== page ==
Liverpool is attempting mass COVID-19 testing during the UK's lockdown — but the reaction to the program is mixed

  • Liverpool's mass COVID-19 testing program, a pilot in Prime Minister Boris Johnson's "Operation Moonshot vision," is dividing public health officials and politicians, according to The Washington Post.
  • The Post reported that as of November 3, Liverpool's weekly rate of COVID-19 tests was 300 cases per 100,000 residents, and as of November 21, the rate was 158 cases per 100,000 residents. 
  • Angela Raffle, a senior lecturer at the University of Bristol, told The Post that the mass testing efforts are the "most unethical proposals for use of public funds or screening."
  • Other public health officials have decried the accuracy of rapid tests, and pointed out that the testing strategy, which will expand to other cities in England next week, will consume 77% of the NHS budget. 
  • According to an analysis from BBC Newsnight, only 4% of residents have participated in some of Liverpool's poorest communities.
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Liverpool, the UK's tenth largest city, has implemented a mass swabbing and testing program to curb the spread of COVID-19 — and according to new reporting from The Washington Post, there are mixed feelings about the program.

As a local effort in the UK's "Operation Moonshot vision," about a third of Liverpool's 500,000 residents since the start of November.

The implementation of the pilot mass testing program in Liverpool is part of a broader effort to conduct six-week testing surges across the country's "Tier 3" cities after the national lockdown ends next week. Tier 3 is the UK's most restrictive set of COVID-19 lockdown measures, which Liverpool sits within, and testing started in Liverpool one day after the national lockdown was announced on November 6.

Public spaces are being used as testing sites, and the army is assisting with logistics as residents are initially swabbed in their nose and throat and get results in about an hour. If a resident's sample is marked positive, they are offered a polymerase chain reaction (PCR) test, which is more accurate.

According to The Post, as of November 3, Liverpool's weekly of coronavirus cases was 300 cases per 100,000 residents, and as of November 21, the rate was 158 cases per 100,000 residents.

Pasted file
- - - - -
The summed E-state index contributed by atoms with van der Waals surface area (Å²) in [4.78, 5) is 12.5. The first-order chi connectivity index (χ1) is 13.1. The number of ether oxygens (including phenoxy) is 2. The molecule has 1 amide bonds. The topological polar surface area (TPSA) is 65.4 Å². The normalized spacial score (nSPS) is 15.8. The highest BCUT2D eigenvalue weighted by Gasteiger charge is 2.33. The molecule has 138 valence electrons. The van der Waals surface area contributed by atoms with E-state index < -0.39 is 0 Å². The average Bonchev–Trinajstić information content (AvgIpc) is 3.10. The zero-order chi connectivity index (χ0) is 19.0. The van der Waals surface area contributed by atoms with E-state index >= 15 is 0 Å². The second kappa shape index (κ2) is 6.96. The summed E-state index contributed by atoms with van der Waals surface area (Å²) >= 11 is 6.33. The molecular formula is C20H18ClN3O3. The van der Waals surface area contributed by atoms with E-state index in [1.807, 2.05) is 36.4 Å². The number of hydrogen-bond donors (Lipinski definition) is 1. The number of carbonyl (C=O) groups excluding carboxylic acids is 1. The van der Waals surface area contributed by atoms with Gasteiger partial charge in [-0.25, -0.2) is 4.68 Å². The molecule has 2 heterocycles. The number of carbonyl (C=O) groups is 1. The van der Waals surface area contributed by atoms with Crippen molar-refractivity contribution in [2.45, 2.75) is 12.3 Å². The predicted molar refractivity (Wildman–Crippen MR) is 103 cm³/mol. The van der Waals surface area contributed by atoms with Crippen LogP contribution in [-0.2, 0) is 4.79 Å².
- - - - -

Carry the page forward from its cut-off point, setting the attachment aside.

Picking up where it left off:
Within the three weeks of testing in Liverpool, British politicians are widely lauding the program, while many public health officials are questioning the effectiveness and cost of it, according to The Post.

Prime Minister Boris Johnson, called Liverpool a success story and model for other cities to follow. Health Secretary Matt Hancock also praised the effort and claimed that in Liverpool, cases had declined by two thirds.

Some critics have aimed their concerns at the rapid tests used in Liverpool, which can have serious accuracy issues and potentially only correctly identify around half of the asymptomatic carriers. 

Angela Raffle, a senior lecturer at the University of Bristol, told The Post that the mass testing efforts the "most unethical proposals for use of public funds or screening." Raffle added that the space of a few weeks between tests is not particularly helpful, and said that in order for mass testing to be effective, residents would have to be tested every few days.

One UK study, published by Royal Society Open Science, argued that with 10 million weekly tests, together with household quarantine and systematic contact tracing, the mass testing strategy could help lower the spread.  

Some other public health experts are claiming that the shrinking number of cases could also be a result of the national lockdown, and not solely the mass testing strategy.

There are also unknowns about how the program is being tracked and studied, according to Jon Deeks, a professor of Biostatistics at the University of Birmingham, who told WIRED: "The Department of Health is being incredibly secretive about what it is going to do, and how this pilot is going to be evaluated. There's a National Screening Committee, which we've had in the UK for 20 years, and they've been sidelined from this."

The Cabinet Office did not immediately respond to a request for comment. 

In medical journal BMJ, Mike Gill, the former director of Public Health England, was also critical of the pilot, which he called "an unevaluated, underdesigned, and costly mess" and claimed that it absorbed up to 77% of the NHS' national budget. 

At the start of December, 40% of England's population will be eligible for mass testing, and the government's goal is to swab 10 million people a day. The effort will cost more than $130 billion dollars according to The Post.

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